People ex rel. Public Util. Com. v. Ryerson

Annotate this Case
[Civ. No. 7735. Fourth Dist., Div. Two. Mar. 24, 1966.]

THE PEOPLE ex rel. PUBLIC UTILITIES COMMISSION, Plaintiff and Appellant, v. DAVID F. RYERSON et al., Defendants and Respondents.

COUNSEL

Richard E. Tuttle, Harold J. McCarthy, John C. Gilman, Mary Moran Pajalich and Roderick B. Cassidy for Planitiff and Appellant.

Reid, Babbage & Coil, Enos C. Reid and Michael H. Clepper for Defendants and Respondents.

OPINION

TAMURA, J.

Pursuant to an investigation, decision and order of the Public Utilities Commission a carrier brought an action against a shipper to recover undercharges. Based upon [241 Cal. App. 2d 117] a stipulation of facts entered into by the parties, judgment was entered for the shipper. The question presented on this appeal is whether the Public Utilities Commission in the name of the People may maintain an independent equitable action to vacate the judgment on grounds of extrinsic fraud or mistake and lack of jurisdiction in the court to render the judgment.

The carrier, respondents Ryerson and Phillips, doing business as partners under the name of Phillips Trucking Company, (hereinafter referred to as Phillips), operates as a radial highway common carrier (Pub. Util. Code, § 3516) and highway contract carrier (Pub. Util. Code, § 3517) pursuant to permits issued by the commission, fn. 1 and as such is subject to the applicable minimum rate tariffs and regulations promulgated by the commission including a regulation known as Item 85-A of Minimum Rate Tariff No. 2. Item 85-A provides in substance that before a shipment in multiple lots may qualify for a single shipment rate, the entire shipment must be available and tendered at one time, a single shipping document must be issued prior to or at the time of the first pickup, and the entire shipment must be picked up within two days, exclusive of holidays.

In 1958, the commission commenced an investigation into the operation and practices of Phillips. Following a public hearing it rendered its decision on September 18, 1958, finding, inter alia, that Phillips undercharged respondent American Cement Corporation, (hereinafter referred to as American) by charging multiple lot shipment rates for certain shipments in 1957 without issuing shipping documents in conformity with Item 85-A. The commission directed Phillips to examine its records for the entire period from January 1, 1957, to the effective date of the order to determine whether any additional undercharges occurred during that period and to take such action as may be necessary to collect them, as well as those specifically found by the commission. Pursuant to that decision and order, Phillips filed an action against American to declare the rights of the parties under the commission's [241 Cal. App. 2d 118] decision and order and prayed that the court adjudge American to be indebted to Phillips for a certain sum undisclosed by the pleadings in this case. American answered denying the undercharges and cross-complained for a decree "that said manifest freight bills of plaintiff be reformed to express the true agreement of the parties." Phillips and American thereafter filed an agreed statement of facts in which it was stipulated that "plaintiffs by mistake issued manifest freight bills which did not show the true agreement between the parties insofar as the same were not in accordance with the requirement of said Item 85-A that plaintiffs issue a single shipping document for each shipment of multiple lots."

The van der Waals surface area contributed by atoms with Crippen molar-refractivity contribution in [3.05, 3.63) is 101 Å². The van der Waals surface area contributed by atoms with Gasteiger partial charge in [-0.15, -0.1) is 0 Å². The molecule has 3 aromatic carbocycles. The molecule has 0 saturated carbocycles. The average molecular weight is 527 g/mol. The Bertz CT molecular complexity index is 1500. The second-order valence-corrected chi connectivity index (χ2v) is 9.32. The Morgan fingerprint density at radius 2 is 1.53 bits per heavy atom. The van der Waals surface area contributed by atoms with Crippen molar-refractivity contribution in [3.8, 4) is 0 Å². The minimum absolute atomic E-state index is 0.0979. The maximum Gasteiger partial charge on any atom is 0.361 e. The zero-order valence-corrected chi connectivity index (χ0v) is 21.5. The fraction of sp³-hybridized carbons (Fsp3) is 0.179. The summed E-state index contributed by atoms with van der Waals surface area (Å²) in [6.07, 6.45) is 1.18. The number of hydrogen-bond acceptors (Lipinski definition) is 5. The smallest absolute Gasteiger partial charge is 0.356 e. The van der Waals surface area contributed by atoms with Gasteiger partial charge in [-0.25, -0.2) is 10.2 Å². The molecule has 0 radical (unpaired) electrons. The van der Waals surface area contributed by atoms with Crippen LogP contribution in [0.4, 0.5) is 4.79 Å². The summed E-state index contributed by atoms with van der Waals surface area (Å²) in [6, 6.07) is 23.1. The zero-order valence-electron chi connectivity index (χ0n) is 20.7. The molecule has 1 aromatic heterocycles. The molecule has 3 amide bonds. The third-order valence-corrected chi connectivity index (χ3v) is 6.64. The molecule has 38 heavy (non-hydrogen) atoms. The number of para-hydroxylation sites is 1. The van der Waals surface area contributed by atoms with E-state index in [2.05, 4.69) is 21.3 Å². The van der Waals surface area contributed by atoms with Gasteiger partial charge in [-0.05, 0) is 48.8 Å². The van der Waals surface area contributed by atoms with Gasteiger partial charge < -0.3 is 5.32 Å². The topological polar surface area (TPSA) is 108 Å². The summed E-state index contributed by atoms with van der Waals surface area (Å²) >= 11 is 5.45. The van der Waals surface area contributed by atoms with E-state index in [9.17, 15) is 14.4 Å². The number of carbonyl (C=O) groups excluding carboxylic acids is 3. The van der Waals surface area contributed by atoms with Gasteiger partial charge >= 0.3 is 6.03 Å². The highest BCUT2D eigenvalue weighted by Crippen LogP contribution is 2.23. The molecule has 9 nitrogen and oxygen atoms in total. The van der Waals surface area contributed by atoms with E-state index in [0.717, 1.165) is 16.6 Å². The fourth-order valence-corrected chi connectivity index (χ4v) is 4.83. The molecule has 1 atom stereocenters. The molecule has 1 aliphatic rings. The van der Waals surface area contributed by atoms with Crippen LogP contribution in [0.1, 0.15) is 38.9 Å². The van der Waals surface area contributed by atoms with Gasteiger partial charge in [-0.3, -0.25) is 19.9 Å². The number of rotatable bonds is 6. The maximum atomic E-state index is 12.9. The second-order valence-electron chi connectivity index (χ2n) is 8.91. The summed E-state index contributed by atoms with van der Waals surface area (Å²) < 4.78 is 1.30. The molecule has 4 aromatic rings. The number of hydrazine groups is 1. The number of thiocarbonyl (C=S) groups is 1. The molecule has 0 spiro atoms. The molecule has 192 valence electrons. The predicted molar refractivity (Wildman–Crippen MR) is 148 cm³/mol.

Pursuant to the stipulation the court entered its judgment on October 14, 1960, decreeing that there was no duty owing from American to Phillips under the decision and order of the commission and that the freight bills issued by Phillips be "reformed to show that they were issued under single shipping documents complying with the applicable rules and regulations" of the commission.

On August 16, 1961, the Public Utilities Commission, in the name of the People, filed the present action to vacate the judgment.

In addition to the foregoing facts, the complaint as amended alleged that there was no mistake in the issuance of freight bills by Phillips, that the stipulation and judgment were collusive, that no notice was given to the commission of the stipulation as proposed or as entered, and that the court lacked jurisdiction to render the judgment by virtue of section 1759 of the Public Utilities Code. Section 1759 provides in substance that no court, except the Supreme Court, shall have jurisdiction to review, reverse, correct or annul any order or decision of the commission or to interfere with the commission in the performance of its official duties.

Following an order sustaining a general demurrer to the complaint as amended, with leave to amend, the People declined to further amend and submitted to the court a judgment of dismissal, which was duly signed and entered. fn. 2 This is an appeal from that judgment. [241 Cal. App. 2d 119]

The People seek to have the judgment in the undercharge action vacated on two independent grounds: (1) that the judgment was obtained by extrinsic fraud or mistake and (2) that the court lacked jurisdiction to grant the relief decreed.

[1] A party or one in privity with him who has been prevented from obtaining a fair adversary hearing through extrinsic fraud or mistake may bring an equitable action to vacate the judgment. (Olivera v. Grace, 19 Cal. 2d 570 [122 P.2d 564, 140 A.L.R. 1328]; Bennett v. Hibernia Bank, 47 Cal. 2d 540 [305 P.2d 20].) A stranger may maintain such an action if his interests have been adversely affected by the judgment. (Babbitt v. Babbitt, 44 Cal. 2d 289, 293 [282 P.2d 1]; Campbell-Kawannanakoa v. Campbell, 152 Cal. 201 [92 P. 184]; Anderson v. Bank of Lassen County, 140 Cal. 695 [74 P. 287]; Harada v. Fitzpatrick, 33 Cal. App. 2d 453 [91 P.2d 941].)